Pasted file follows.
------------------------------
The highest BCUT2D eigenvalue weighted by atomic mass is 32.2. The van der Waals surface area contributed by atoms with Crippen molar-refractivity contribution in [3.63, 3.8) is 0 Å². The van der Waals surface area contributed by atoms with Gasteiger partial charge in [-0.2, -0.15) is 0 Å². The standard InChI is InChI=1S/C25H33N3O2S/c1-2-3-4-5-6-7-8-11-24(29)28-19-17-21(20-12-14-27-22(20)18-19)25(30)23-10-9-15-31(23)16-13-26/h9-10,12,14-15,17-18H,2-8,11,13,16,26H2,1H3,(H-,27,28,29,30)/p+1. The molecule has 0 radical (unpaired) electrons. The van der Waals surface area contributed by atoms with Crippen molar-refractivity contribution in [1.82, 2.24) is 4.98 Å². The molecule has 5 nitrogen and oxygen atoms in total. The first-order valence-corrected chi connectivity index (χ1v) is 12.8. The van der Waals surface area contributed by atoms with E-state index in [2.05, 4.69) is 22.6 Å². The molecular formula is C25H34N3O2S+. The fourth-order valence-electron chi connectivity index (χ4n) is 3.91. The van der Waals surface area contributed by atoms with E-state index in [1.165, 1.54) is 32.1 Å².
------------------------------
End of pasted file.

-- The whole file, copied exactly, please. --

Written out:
The highest BCUT2D eigenvalue weighted by atomic mass is 32.2. The van der Waals surface area contributed by atoms with Crippen molar-refractivity contribution in [3.63, 3.8) is 0 Å². The van der Waals surface area contributed by atoms with Gasteiger partial charge in [-0.2, -0.15) is 0 Å². The standard InChI is InChI=1S/C25H33N3O2S/c1-2-3-4-5-6-7-8-11-24(29)28-19-17-21(20-12-14-27-22(20)18-19)25(30)23-10-9-15-31(23)16-13-26/h9-10,12,14-15,17-18H,2-8,11,13,16,26H2,1H3,(H-,27,28,29,30)/p+1. The molecule has 0 radical (unpaired) electrons. The van der Waals surface area contributed by atoms with Crippen molar-refractivity contribution in [1.82, 2.24) is 4.98 Å². The molecule has 5 nitrogen and oxygen atoms in total. The first-order valence-corrected chi connectivity index (χ1v) is 12.8. The van der Waals surface area contributed by atoms with E-state index in [2.05, 4.69) is 22.6 Å². The molecular formula is C25H34N3O2S+. The fourth-order valence-electron chi connectivity index (χ4n) is 3.91. The van der Waals surface area contributed by atoms with E-state index in [1.165, 1.54) is 32.1 Å².